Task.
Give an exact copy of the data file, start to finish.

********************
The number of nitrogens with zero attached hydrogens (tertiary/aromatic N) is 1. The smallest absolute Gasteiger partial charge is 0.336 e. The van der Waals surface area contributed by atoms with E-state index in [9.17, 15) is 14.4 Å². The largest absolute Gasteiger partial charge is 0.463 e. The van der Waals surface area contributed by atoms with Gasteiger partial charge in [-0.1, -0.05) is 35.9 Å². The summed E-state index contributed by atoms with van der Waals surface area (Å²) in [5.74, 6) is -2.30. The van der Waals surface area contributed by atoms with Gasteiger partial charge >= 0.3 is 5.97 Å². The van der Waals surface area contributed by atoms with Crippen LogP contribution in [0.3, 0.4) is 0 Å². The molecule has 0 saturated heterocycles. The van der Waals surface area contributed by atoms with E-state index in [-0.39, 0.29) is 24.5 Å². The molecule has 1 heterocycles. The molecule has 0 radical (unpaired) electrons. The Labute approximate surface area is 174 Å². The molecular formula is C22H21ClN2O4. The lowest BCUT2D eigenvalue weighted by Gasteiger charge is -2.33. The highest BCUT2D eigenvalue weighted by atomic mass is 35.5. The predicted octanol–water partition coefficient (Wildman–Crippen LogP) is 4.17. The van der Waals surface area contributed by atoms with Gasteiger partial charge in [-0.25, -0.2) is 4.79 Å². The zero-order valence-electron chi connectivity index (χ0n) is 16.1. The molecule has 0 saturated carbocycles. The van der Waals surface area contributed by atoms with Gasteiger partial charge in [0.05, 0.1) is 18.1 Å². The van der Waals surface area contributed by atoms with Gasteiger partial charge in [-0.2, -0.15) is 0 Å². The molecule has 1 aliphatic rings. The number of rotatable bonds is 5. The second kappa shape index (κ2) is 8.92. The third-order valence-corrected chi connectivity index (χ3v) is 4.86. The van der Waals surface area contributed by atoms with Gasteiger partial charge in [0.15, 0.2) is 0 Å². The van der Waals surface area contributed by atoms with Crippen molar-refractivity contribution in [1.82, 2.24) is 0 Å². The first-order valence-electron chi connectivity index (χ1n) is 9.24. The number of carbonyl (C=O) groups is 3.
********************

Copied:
The number of nitrogens with zero attached hydrogens (tertiary/aromatic N) is 1. The smallest absolute Gasteiger partial charge is 0.336 e. The van der Waals surface area contributed by atoms with E-state index in [9.17, 15) is 14.4 Å². The largest absolute Gasteiger partial charge is 0.463 e. The van der Waals surface area contributed by atoms with Gasteiger partial charge in [-0.1, -0.05) is 35.9 Å². The summed E-state index contributed by atoms with van der Waals surface area (Å²) in [5.74, 6) is -2.30. The van der Waals surface area contributed by atoms with Gasteiger partial charge >= 0.3 is 5.97 Å². The van der Waals surface area contributed by atoms with Crippen LogP contribution in [0.3, 0.4) is 0 Å². The molecule has 0 saturated heterocycles. The van der Waals surface area contributed by atoms with E-state index in [-0.39, 0.29) is 24.5 Å². The molecule has 1 heterocycles. The molecule has 0 radical (unpaired) electrons. The Labute approximate surface area is 174 Å². The molecular formula is C22H21ClN2O4. The lowest BCUT2D eigenvalue weighted by Gasteiger charge is -2.33. The highest BCUT2D eigenvalue weighted by atomic mass is 35.5. The predicted octanol–water partition coefficient (Wildman–Crippen LogP) is 4.17. The van der Waals surface area contributed by atoms with Gasteiger partial charge in [-0.25, -0.2) is 4.79 Å². The zero-order valence-electron chi connectivity index (χ0n) is 16.1. The molecule has 0 saturated carbocycles. The van der Waals surface area contributed by atoms with Gasteiger partial charge in [0.05, 0.1) is 18.1 Å². The van der Waals surface area contributed by atoms with Gasteiger partial charge in [-0.2, -0.15) is 0 Å². The molecule has 1 aliphatic rings. The number of rotatable bonds is 5. The second kappa shape index (κ2) is 8.92. The third-order valence-corrected chi connectivity index (χ3v) is 4.86. The van der Waals surface area contributed by atoms with Gasteiger partial charge in [0.15, 0.2) is 0 Å². The van der Waals surface area contributed by atoms with Crippen molar-refractivity contribution in [1.82, 2.24) is 0 Å². The first-order valence-electron chi connectivity index (χ1n) is 9.24. The number of carbonyl (C=O) groups is 3.